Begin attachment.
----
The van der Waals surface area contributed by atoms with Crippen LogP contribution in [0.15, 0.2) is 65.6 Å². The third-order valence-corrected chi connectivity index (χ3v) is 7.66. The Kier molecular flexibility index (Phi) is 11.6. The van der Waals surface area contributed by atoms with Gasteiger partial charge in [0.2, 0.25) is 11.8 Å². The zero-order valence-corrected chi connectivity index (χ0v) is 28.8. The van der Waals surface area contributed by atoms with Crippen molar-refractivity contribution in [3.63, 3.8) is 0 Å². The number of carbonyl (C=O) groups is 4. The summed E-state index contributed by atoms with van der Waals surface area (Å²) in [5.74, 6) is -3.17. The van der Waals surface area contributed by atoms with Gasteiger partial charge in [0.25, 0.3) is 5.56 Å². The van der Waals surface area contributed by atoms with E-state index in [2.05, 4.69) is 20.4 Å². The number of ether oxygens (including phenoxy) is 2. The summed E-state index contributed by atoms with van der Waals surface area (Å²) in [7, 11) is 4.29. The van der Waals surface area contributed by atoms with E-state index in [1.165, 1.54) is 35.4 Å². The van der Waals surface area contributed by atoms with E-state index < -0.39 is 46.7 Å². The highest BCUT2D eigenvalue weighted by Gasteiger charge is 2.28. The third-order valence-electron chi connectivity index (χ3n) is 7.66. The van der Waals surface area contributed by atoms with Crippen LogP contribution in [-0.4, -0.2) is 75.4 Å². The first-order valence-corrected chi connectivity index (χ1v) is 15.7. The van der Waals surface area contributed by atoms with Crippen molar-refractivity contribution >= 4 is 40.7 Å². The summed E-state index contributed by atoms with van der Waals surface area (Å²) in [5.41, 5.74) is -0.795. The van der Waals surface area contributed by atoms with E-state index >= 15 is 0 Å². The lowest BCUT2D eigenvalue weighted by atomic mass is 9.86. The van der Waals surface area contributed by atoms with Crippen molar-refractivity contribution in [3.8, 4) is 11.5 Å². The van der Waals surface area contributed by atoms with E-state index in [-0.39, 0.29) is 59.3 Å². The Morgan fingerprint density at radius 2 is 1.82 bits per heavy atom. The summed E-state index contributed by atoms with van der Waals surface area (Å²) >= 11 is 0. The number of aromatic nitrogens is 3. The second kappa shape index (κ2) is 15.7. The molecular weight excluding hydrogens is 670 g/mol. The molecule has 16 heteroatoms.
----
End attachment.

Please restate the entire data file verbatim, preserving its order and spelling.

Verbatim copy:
The van der Waals surface area contributed by atoms with Crippen LogP contribution in [0.15, 0.2) is 65.6 Å². The third-order valence-corrected chi connectivity index (χ3v) is 7.66. The Kier molecular flexibility index (Phi) is 11.6. The van der Waals surface area contributed by atoms with Gasteiger partial charge in [0.2, 0.25) is 11.8 Å². The zero-order valence-corrected chi connectivity index (χ0v) is 28.8. The van der Waals surface area contributed by atoms with Crippen molar-refractivity contribution in [3.63, 3.8) is 0 Å². The number of carbonyl (C=O) groups is 4. The summed E-state index contributed by atoms with van der Waals surface area (Å²) in [5.74, 6) is -3.17. The van der Waals surface area contributed by atoms with Gasteiger partial charge in [0.25, 0.3) is 5.56 Å². The van der Waals surface area contributed by atoms with E-state index in [2.05, 4.69) is 20.4 Å². The number of ether oxygens (including phenoxy) is 2. The summed E-state index contributed by atoms with van der Waals surface area (Å²) in [7, 11) is 4.29. The van der Waals surface area contributed by atoms with E-state index in [1.165, 1.54) is 35.4 Å². The van der Waals surface area contributed by atoms with E-state index < -0.39 is 46.7 Å². The highest BCUT2D eigenvalue weighted by Gasteiger charge is 2.28. The third-order valence-electron chi connectivity index (χ3n) is 7.66. The van der Waals surface area contributed by atoms with Crippen LogP contribution in [-0.4, -0.2) is 75.4 Å². The first-order valence-corrected chi connectivity index (χ1v) is 15.7. The van der Waals surface area contributed by atoms with Crippen molar-refractivity contribution >= 4 is 40.7 Å². The summed E-state index contributed by atoms with van der Waals surface area (Å²) in [5.41, 5.74) is -0.795. The van der Waals surface area contributed by atoms with E-state index >= 15 is 0 Å². The lowest BCUT2D eigenvalue weighted by atomic mass is 9.86. The van der Waals surface area contributed by atoms with Crippen molar-refractivity contribution in [3.8, 4) is 11.5 Å². The van der Waals surface area contributed by atoms with E-state index in [-0.39, 0.29) is 59.3 Å². The Morgan fingerprint density at radius 2 is 1.82 bits per heavy atom. The summed E-state index contributed by atoms with van der Waals surface area (Å²) >= 11 is 0. The number of aromatic nitrogens is 3. The second kappa shape index (κ2) is 15.7. The molecular weight excluding hydrogens is 670 g/mol. The molecule has 16 heteroatoms.